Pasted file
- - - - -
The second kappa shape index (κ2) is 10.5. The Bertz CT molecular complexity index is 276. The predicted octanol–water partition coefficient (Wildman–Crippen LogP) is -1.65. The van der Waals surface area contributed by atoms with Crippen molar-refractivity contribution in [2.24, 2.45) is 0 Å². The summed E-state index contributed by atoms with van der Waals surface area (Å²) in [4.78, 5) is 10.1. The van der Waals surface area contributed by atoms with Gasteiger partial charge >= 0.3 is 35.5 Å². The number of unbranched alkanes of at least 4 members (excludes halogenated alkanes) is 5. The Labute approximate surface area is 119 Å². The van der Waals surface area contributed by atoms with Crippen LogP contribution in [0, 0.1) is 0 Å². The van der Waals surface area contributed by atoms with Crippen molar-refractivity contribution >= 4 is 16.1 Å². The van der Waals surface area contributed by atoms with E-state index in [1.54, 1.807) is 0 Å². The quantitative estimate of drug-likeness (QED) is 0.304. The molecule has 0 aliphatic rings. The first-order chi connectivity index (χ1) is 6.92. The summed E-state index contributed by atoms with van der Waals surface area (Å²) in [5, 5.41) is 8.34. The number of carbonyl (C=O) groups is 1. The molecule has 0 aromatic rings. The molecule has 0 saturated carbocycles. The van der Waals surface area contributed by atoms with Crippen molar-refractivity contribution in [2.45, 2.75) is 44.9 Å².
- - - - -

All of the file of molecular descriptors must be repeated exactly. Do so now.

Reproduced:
The second kappa shape index (κ2) is 10.5. The Bertz CT molecular complexity index is 276. The predicted octanol–water partition coefficient (Wildman–Crippen LogP) is -1.65. The van der Waals surface area contributed by atoms with Crippen molar-refractivity contribution in [2.24, 2.45) is 0 Å². The summed E-state index contributed by atoms with van der Waals surface area (Å²) in [4.78, 5) is 10.1. The van der Waals surface area contributed by atoms with Gasteiger partial charge >= 0.3 is 35.5 Å². The number of unbranched alkanes of at least 4 members (excludes halogenated alkanes) is 5. The Labute approximate surface area is 119 Å². The van der Waals surface area contributed by atoms with Crippen LogP contribution in [0, 0.1) is 0 Å². The van der Waals surface area contributed by atoms with Crippen molar-refractivity contribution >= 4 is 16.1 Å². The van der Waals surface area contributed by atoms with E-state index in [1.54, 1.807) is 0 Å². The quantitative estimate of drug-likeness (QED) is 0.304. The molecule has 0 aliphatic rings. The first-order chi connectivity index (χ1) is 6.92. The summed E-state index contributed by atoms with van der Waals surface area (Å²) in [5, 5.41) is 8.34. The number of carbonyl (C=O) groups is 1. The molecule has 0 aromatic rings. The molecule has 0 saturated carbocycles. The van der Waals surface area contributed by atoms with Crippen molar-refractivity contribution in [2.45, 2.75) is 44.9 Å².